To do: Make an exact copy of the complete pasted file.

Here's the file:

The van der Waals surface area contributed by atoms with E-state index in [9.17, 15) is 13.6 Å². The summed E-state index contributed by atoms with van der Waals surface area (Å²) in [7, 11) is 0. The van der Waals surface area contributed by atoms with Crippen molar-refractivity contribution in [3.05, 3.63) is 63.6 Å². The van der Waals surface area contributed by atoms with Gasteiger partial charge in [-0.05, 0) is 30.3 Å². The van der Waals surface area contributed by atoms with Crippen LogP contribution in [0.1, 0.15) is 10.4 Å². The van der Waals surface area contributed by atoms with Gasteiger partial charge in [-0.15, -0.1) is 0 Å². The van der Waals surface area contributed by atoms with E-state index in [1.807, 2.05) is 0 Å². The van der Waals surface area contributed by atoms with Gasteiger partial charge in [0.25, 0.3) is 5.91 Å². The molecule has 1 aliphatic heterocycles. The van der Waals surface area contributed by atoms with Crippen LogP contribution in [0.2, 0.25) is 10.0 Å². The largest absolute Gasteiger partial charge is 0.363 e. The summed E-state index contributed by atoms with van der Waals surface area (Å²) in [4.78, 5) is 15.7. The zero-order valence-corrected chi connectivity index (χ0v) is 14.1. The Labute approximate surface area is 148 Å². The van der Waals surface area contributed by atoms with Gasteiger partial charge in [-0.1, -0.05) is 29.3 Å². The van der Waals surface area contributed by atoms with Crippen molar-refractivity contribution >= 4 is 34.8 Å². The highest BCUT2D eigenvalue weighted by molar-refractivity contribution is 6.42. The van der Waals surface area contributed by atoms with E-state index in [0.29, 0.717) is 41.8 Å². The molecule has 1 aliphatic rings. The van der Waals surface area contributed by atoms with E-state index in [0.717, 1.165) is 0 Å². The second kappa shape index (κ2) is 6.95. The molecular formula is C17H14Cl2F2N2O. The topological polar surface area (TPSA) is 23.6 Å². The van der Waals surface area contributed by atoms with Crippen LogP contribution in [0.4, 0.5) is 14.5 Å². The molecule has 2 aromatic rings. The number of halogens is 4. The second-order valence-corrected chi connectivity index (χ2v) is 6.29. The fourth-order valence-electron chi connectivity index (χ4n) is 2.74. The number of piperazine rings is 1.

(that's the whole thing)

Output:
The van der Waals surface area contributed by atoms with E-state index in [9.17, 15) is 13.6 Å². The summed E-state index contributed by atoms with van der Waals surface area (Å²) in [7, 11) is 0. The van der Waals surface area contributed by atoms with Crippen molar-refractivity contribution in [3.05, 3.63) is 63.6 Å². The van der Waals surface area contributed by atoms with Gasteiger partial charge in [-0.05, 0) is 30.3 Å². The van der Waals surface area contributed by atoms with Crippen LogP contribution in [0.1, 0.15) is 10.4 Å². The van der Waals surface area contributed by atoms with Gasteiger partial charge in [-0.15, -0.1) is 0 Å². The van der Waals surface area contributed by atoms with E-state index in [1.807, 2.05) is 0 Å². The van der Waals surface area contributed by atoms with Gasteiger partial charge in [0.25, 0.3) is 5.91 Å². The molecule has 1 aliphatic heterocycles. The van der Waals surface area contributed by atoms with Crippen LogP contribution in [0.2, 0.25) is 10.0 Å². The largest absolute Gasteiger partial charge is 0.363 e. The summed E-state index contributed by atoms with van der Waals surface area (Å²) in [4.78, 5) is 15.7. The zero-order valence-corrected chi connectivity index (χ0v) is 14.1. The Labute approximate surface area is 148 Å². The van der Waals surface area contributed by atoms with Gasteiger partial charge in [-0.1, -0.05) is 29.3 Å². The van der Waals surface area contributed by atoms with Crippen molar-refractivity contribution >= 4 is 34.8 Å². The highest BCUT2D eigenvalue weighted by molar-refractivity contribution is 6.42. The van der Waals surface area contributed by atoms with E-state index in [0.29, 0.717) is 41.8 Å². The molecule has 1 aliphatic rings. The van der Waals surface area contributed by atoms with E-state index in [0.717, 1.165) is 0 Å². The second kappa shape index (κ2) is 6.95. The molecular formula is C17H14Cl2F2N2O. The topological polar surface area (TPSA) is 23.6 Å². The van der Waals surface area contributed by atoms with Crippen LogP contribution in [0.4, 0.5) is 14.5 Å². The molecule has 2 aromatic rings. The number of halogens is 4. The second-order valence-corrected chi connectivity index (χ2v) is 6.29. The fourth-order valence-electron chi connectivity index (χ4n) is 2.74. The number of piperazine rings is 1.